12. George Clark

    George Clark

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    Are your eyes so good that you can spot that hidden flaw that may weaken your piece and and allow it to explode? Are your nerves so steely that when an airline explodes on the other side of the shop that there is no chance that you might jump and cause a catch. Does your family sign off on your practices and accept the risk as you do? Do you have sufficient assets to protect the taxpayers when you kill yourself because you, in your professional wisdom, chose to accept unnecessary risk, because you know to turn, and your family is now without a breadwinner?

    No matter how hard you try, it is really difficult to make a valid arguement for unsafe practices based on "I know how to turn" or "I am a professional" that will stand the light of day.

    On the other hand, there are some things you just can't fix.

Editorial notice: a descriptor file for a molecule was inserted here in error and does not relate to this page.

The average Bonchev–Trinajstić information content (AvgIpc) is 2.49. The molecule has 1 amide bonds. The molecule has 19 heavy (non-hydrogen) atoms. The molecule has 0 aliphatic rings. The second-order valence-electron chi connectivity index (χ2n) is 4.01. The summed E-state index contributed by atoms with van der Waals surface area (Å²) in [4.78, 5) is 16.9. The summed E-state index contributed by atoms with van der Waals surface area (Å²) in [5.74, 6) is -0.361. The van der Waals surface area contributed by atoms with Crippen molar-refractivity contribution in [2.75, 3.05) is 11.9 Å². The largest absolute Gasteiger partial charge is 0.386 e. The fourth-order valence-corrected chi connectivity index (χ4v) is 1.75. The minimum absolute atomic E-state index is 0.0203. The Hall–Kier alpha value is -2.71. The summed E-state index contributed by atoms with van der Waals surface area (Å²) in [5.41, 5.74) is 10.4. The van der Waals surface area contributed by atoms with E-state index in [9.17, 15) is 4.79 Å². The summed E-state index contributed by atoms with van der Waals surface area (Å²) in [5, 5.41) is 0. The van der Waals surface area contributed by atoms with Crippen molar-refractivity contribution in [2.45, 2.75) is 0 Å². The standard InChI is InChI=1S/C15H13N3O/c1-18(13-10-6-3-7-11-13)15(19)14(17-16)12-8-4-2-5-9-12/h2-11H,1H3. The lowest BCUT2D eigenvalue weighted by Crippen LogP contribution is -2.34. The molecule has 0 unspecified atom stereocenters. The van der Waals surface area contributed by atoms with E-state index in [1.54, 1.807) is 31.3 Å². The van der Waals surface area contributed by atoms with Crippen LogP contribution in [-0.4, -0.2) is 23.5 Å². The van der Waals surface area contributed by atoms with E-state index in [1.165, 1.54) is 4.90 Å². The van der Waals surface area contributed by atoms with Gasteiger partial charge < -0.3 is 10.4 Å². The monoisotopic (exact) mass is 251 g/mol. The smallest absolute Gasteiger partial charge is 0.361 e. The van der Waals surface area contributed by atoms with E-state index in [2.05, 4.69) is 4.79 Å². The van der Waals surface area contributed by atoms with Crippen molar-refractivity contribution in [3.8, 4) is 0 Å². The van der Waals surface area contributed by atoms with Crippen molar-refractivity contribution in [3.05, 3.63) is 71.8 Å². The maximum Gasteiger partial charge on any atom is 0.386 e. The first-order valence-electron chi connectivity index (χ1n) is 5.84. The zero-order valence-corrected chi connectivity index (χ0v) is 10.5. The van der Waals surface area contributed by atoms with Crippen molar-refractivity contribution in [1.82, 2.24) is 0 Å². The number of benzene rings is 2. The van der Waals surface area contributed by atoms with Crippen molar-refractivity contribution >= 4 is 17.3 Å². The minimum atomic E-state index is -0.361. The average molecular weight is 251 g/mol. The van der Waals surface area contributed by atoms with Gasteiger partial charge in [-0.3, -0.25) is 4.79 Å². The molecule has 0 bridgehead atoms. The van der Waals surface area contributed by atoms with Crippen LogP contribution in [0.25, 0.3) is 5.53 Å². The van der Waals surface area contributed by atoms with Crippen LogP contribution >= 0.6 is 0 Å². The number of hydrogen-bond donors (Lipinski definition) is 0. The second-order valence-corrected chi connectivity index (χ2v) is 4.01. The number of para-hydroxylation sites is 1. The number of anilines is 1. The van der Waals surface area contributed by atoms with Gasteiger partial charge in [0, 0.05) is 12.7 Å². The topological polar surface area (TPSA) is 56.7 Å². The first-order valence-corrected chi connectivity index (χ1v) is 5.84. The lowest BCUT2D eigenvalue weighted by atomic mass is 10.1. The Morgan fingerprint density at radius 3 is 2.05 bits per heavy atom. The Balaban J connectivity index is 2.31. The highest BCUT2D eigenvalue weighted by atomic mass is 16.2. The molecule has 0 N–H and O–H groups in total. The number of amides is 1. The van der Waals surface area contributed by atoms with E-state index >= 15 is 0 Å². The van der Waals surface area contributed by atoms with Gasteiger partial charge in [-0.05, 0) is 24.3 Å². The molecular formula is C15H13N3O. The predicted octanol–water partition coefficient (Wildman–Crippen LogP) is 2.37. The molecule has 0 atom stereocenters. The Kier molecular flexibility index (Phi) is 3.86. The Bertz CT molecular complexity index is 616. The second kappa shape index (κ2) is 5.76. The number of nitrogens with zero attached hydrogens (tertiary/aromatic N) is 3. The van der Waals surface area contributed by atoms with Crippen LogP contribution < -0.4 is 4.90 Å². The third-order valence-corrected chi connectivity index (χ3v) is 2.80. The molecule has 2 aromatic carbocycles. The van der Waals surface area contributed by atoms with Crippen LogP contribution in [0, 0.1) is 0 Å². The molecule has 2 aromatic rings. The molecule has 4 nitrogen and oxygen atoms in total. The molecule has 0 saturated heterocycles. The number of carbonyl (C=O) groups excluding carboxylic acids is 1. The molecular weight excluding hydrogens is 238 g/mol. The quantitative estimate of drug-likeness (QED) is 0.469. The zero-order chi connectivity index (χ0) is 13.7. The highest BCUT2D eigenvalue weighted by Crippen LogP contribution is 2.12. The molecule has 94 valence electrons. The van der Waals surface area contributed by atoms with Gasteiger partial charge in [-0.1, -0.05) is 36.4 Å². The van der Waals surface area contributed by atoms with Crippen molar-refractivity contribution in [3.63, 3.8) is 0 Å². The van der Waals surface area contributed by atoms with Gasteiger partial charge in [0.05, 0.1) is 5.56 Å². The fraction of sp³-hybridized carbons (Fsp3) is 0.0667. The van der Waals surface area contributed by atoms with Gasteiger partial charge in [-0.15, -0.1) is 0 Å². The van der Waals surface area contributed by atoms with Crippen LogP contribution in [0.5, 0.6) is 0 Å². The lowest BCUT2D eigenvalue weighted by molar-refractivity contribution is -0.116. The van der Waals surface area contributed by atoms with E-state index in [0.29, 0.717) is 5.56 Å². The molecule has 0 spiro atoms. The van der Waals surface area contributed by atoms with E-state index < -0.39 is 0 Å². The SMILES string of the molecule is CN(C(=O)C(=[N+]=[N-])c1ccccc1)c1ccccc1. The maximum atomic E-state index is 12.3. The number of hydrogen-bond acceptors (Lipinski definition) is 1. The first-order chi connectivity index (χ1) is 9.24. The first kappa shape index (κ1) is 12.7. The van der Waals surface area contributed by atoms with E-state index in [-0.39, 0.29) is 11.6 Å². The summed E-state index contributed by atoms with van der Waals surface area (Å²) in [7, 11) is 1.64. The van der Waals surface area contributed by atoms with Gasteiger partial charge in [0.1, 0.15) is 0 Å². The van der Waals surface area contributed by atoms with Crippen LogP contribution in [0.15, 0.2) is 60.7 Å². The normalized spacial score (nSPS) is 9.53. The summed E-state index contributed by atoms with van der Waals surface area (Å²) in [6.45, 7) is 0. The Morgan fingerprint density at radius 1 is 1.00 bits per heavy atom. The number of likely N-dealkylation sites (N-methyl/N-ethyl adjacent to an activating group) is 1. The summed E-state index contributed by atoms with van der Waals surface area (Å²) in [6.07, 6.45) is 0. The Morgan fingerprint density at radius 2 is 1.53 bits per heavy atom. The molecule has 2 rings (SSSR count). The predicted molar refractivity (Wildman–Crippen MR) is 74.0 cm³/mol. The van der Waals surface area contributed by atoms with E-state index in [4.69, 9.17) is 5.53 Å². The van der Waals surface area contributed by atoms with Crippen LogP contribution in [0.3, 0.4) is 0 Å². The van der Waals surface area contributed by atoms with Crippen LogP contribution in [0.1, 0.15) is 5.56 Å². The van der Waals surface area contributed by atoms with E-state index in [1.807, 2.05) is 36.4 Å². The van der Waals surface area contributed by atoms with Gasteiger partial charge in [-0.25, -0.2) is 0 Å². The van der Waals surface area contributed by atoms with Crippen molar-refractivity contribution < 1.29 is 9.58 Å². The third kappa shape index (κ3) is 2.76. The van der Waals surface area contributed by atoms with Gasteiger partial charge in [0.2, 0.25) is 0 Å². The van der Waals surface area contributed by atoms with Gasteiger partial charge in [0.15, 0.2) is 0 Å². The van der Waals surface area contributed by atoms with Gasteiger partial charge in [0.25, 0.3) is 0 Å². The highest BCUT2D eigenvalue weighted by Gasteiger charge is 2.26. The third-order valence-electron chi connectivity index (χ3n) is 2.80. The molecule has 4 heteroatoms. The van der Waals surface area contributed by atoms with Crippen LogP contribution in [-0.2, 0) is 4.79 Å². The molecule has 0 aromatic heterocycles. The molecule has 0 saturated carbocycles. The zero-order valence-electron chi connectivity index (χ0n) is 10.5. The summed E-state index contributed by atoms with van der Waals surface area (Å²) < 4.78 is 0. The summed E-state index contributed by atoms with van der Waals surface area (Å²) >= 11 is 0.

George
     
    Last edited: Sep 26, 2011
  13. john lucas

    john lucas

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    Well I concur with Steve even though I know we aren't going to win an argument with George. I almost didn't respond because it will simply prolong the argument.
    I hate face shields. I've tried them numerous times and currently own 3. They are in my opinion simply irritating. I know I should wear one but I've been turning for an awful long time without. My projects are mostly small and not dangerous enough to warrant the irritation of a face shield. Sorry I feel that way but I do and will take the risks accordingly.
    I will put one on when roughing really nasty wood because the irritation is offset by the risk. I've been turning for long long time and think I understand the risks.
    The same is true when I demonstrate. My projects are chosen with my safety in mine as well as the crowd. I find it very hard to communicate adequately with the face shield on. I'm constantly flipping it up and back down and for what, so the Christmas ornament won't kill me. Common let's have a little common sense.
     
  14. Philip Streeting

    Philip Streeting

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    Proir knowledge

    Is it right to assume that all members of an audience at a demo or participants in an instruction session have the same level of prior learning or apreciation of the subject being demonstrated?

    Are we all programmed with the same version of common sense and when was it last updated?